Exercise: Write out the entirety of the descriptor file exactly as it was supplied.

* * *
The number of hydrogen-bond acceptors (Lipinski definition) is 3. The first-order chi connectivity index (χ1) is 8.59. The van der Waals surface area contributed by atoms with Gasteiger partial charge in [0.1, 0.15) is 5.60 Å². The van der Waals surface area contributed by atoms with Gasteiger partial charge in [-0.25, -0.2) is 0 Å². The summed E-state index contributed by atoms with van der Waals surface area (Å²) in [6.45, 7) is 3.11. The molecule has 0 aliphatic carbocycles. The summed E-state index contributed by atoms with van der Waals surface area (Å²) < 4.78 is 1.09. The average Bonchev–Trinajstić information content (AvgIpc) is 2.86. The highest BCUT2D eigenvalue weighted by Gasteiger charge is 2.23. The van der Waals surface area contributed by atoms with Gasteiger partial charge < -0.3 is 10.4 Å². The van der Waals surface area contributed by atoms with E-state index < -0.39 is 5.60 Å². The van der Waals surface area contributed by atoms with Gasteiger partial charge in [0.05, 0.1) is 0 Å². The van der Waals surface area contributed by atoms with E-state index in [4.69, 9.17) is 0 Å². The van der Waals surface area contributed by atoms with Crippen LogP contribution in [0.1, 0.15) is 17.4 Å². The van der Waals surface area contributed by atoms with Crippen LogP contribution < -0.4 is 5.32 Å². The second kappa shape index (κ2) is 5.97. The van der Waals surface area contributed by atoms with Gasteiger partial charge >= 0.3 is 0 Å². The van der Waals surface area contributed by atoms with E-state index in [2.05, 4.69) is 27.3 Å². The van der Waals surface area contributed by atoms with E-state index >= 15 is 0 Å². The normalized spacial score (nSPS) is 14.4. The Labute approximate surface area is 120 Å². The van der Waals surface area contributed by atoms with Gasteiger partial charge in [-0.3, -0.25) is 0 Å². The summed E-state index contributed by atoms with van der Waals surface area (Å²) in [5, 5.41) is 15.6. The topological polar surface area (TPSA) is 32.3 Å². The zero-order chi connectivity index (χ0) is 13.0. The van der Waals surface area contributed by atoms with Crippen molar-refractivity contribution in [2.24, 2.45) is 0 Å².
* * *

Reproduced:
The number of hydrogen-bond acceptors (Lipinski definition) is 3. The first-order chi connectivity index (χ1) is 8.59. The van der Waals surface area contributed by atoms with Gasteiger partial charge in [0.1, 0.15) is 5.60 Å². The van der Waals surface area contributed by atoms with Gasteiger partial charge in [-0.25, -0.2) is 0 Å². The summed E-state index contributed by atoms with van der Waals surface area (Å²) in [6.45, 7) is 3.11. The molecule has 0 aliphatic carbocycles. The summed E-state index contributed by atoms with van der Waals surface area (Å²) < 4.78 is 1.09. The average Bonchev–Trinajstić information content (AvgIpc) is 2.86. The highest BCUT2D eigenvalue weighted by Gasteiger charge is 2.23. The van der Waals surface area contributed by atoms with Gasteiger partial charge < -0.3 is 10.4 Å². The van der Waals surface area contributed by atoms with E-state index < -0.39 is 5.60 Å². The van der Waals surface area contributed by atoms with Gasteiger partial charge in [0.05, 0.1) is 0 Å². The van der Waals surface area contributed by atoms with E-state index in [4.69, 9.17) is 0 Å². The van der Waals surface area contributed by atoms with Crippen LogP contribution in [0.1, 0.15) is 17.4 Å². The van der Waals surface area contributed by atoms with Crippen LogP contribution < -0.4 is 5.32 Å². The second kappa shape index (κ2) is 5.97. The van der Waals surface area contributed by atoms with Gasteiger partial charge >= 0.3 is 0 Å². The van der Waals surface area contributed by atoms with E-state index in [2.05, 4.69) is 27.3 Å². The van der Waals surface area contributed by atoms with E-state index >= 15 is 0 Å². The normalized spacial score (nSPS) is 14.4. The Labute approximate surface area is 120 Å². The van der Waals surface area contributed by atoms with Gasteiger partial charge in [-0.3, -0.25) is 0 Å². The summed E-state index contributed by atoms with van der Waals surface area (Å²) in [5, 5.41) is 15.6. The topological polar surface area (TPSA) is 32.3 Å². The zero-order chi connectivity index (χ0) is 13.0. The van der Waals surface area contributed by atoms with Crippen molar-refractivity contribution in [2.24, 2.45) is 0 Å².